With the blare of truck horns punctuating their chants, dozens of truck owner-operators gathered outside government office buildings in Oakland, San Francisco, San Jose, Fremont, Salinas and other cities this week to protest California’s new gig-work law, which could make them employees rather than independent contractors.

The truck drivers waved signs such as “No on AB5,” referring to legislation set to take effect Jan. 1 that creates steeper hurdles for classifying someone as an independent contractor. Its says workers are employees unless they are free from a company’s control, do work not central to the company’s business, and have their own independent enterprise doing similar work.

Drivers interviewed at the Oakland protest on Tuesday said they feel that should remain independent because they invested upwards of $200,000 to buy big-rig trucks specifically so they could run their own businesses.

The model is simple: Truck brokers — several of whom also attended the protest and helped organize it —offer them one-day local assignments to work in construction, highway repairs, agriculture, disaster cleanup and other areas, which they can accept or reject, the drivers said.

“I don’t want to work under someone else anymore,” said Parmjit Singh of Pittsburgh, who paid $215,000 two years ago for his 10-wheeler Peterbilt dump truck, capable of hauling 18 tons. “Now if I don’t like (a potential job), I can say no. If it’s in San Jose, I say that’s too far for me. If you’re an employee, you cannot say no.”

Like many other drivers, who include a sizable immigrant population, he said he particularly values the freedom to spend extended time in his home country, India.

Ironically, the drivers’ anti-AB5 protest overlapped with a San Francisco protest Wednesday by Uber and Lyft drivers who want the companies to make them employees.

Singh said he feels the two driving professions are distinctive.

“An Uber or Lyft driver can spend a few thousand dollars on a car and stat driving right away,” he said. “We spend $200,000” and get Class A licenses, Motor Carrier Permits, and required insurance. “There is a big difference.”

Tu Ngo of American Canyon said he worked as the executive manager of a Walgreens drugstore for a dozen years and felt he hit a ceiling as an employee.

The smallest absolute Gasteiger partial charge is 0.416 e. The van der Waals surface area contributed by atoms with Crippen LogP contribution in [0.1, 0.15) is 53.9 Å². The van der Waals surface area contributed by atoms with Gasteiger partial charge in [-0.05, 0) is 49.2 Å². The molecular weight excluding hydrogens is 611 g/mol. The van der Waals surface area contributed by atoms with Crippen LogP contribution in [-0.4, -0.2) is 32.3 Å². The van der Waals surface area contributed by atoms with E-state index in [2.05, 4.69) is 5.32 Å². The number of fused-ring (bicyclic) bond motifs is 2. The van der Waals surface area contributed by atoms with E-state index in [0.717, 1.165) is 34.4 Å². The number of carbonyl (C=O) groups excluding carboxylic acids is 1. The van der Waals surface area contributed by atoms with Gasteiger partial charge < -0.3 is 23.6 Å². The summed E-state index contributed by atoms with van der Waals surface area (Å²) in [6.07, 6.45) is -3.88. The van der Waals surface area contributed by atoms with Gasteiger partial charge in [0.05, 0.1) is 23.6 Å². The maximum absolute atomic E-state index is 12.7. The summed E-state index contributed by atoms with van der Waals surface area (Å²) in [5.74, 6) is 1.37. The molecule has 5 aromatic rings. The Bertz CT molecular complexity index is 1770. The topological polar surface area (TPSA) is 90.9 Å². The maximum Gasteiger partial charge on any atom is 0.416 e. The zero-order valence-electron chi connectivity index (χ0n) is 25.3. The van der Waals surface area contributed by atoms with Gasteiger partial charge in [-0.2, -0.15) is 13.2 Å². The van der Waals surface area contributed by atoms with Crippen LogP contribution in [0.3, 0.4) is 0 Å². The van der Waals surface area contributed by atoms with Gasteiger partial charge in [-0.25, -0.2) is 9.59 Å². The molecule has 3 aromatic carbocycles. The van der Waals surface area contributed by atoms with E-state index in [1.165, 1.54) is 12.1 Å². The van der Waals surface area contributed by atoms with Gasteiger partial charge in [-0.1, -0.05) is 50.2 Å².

Owning his own truck allows him to pursue the American dream he was seeking when he fled Vietnam in 1982, he said. Eventually he’d like to buy even more trucks. “We have freedom of religion and speech here, but I don’t understand why they don’t offer you more financial freedom,” he said about the new law.

Eduardo Rangel of Hayward said he previously worked at as an employee of a trucking company, and his brother continues to do so.

He finds being independent much more remunerative. His annual gross income is about $190,000 without even working every month; after expenses, he nets about half that.

“My brother works 12 months to make the same money I make in eight months,” he said. As an employee, he was gone from home from about 6 a.m. to 6 p.m. or 7 p.m., he said.

He values being able to arrange his schedule to attend his young sons’ soccer games and spend time with them in the summer. He also takes a month to visit Mexico.

“I make enough money to support my family and I get the joy of picking my sons up from school and taking them to soccer practice,” he said.

The dozens of drivers who participated stopped working during their protests Monday, Tuesday and Wednesday mornings, but many other drivers and brokers did not participate in the protests and work action.

“I won’t lie; there’s likely no impact from the stoppage,” said Gary Smithart, a field superindentent for broker Mag Trucking of Hayward. He thinks brokers and drivers who didn’t participate are ultimately hurting themselves.

However, there are plenty of independent drivers who take the opposite view, testifying at legislative hearings on AB5 that they would appreciate the security of employment.

AB5 does exempt truck owner-operators who work with construction companies registered as public works contractors.

Drivers at the protest said they generally don’t do hauling for the Port of Oakland.

At the port, spokesman Mike Zampa said that more than half its drivers, possibly as many as three-quarters, are independent owner-operators. The rest are employees of trucking companies. While the Port of Oakland has 9,000 registered truck drivers, he thinks the actual number is much lower, because some drivers register and then stop working.

If AB5 causes drivers to be reclassified, the drivers would work for “licensed motor carriers” — i.e., trucking companies, he said.

The port would not be their employer. “The port does not employ any truck drivers,” he said.

Carolyn Said is a San Francisco Chronicle staff writer. Email: csaid@sfchronicle.com Twitter: @csaid